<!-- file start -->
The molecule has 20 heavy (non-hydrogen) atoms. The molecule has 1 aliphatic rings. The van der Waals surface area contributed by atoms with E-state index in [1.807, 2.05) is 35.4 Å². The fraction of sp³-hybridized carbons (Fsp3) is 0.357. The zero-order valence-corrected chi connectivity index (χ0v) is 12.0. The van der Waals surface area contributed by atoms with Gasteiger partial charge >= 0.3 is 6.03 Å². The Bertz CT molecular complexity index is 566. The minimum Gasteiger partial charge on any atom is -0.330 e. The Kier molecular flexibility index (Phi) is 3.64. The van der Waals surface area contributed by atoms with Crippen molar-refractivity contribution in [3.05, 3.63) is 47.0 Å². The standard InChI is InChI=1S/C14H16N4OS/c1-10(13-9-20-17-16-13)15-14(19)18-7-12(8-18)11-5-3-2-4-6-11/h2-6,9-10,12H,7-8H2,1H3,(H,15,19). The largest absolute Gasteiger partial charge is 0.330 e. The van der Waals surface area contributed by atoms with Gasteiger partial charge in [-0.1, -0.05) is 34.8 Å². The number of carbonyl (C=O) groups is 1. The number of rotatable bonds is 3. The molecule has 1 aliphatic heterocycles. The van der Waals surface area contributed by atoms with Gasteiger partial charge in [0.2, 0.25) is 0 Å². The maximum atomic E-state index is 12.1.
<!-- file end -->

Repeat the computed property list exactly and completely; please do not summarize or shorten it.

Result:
The molecule has 20 heavy (non-hydrogen) atoms. The molecule has 1 aliphatic rings. The van der Waals surface area contributed by atoms with E-state index in [1.807, 2.05) is 35.4 Å². The fraction of sp³-hybridized carbons (Fsp3) is 0.357. The zero-order valence-corrected chi connectivity index (χ0v) is 12.0. The van der Waals surface area contributed by atoms with Gasteiger partial charge >= 0.3 is 6.03 Å². The Bertz CT molecular complexity index is 566. The minimum Gasteiger partial charge on any atom is -0.330 e. The Kier molecular flexibility index (Phi) is 3.64. The van der Waals surface area contributed by atoms with Crippen molar-refractivity contribution in [3.05, 3.63) is 47.0 Å². The standard InChI is InChI=1S/C14H16N4OS/c1-10(13-9-20-17-16-13)15-14(19)18-7-12(8-18)11-5-3-2-4-6-11/h2-6,9-10,12H,7-8H2,1H3,(H,15,19). The largest absolute Gasteiger partial charge is 0.330 e. The van der Waals surface area contributed by atoms with Gasteiger partial charge in [-0.1, -0.05) is 34.8 Å². The number of carbonyl (C=O) groups is 1. The number of rotatable bonds is 3. The molecule has 1 aliphatic heterocycles. The van der Waals surface area contributed by atoms with Gasteiger partial charge in [0.2, 0.25) is 0 Å². The maximum atomic E-state index is 12.1.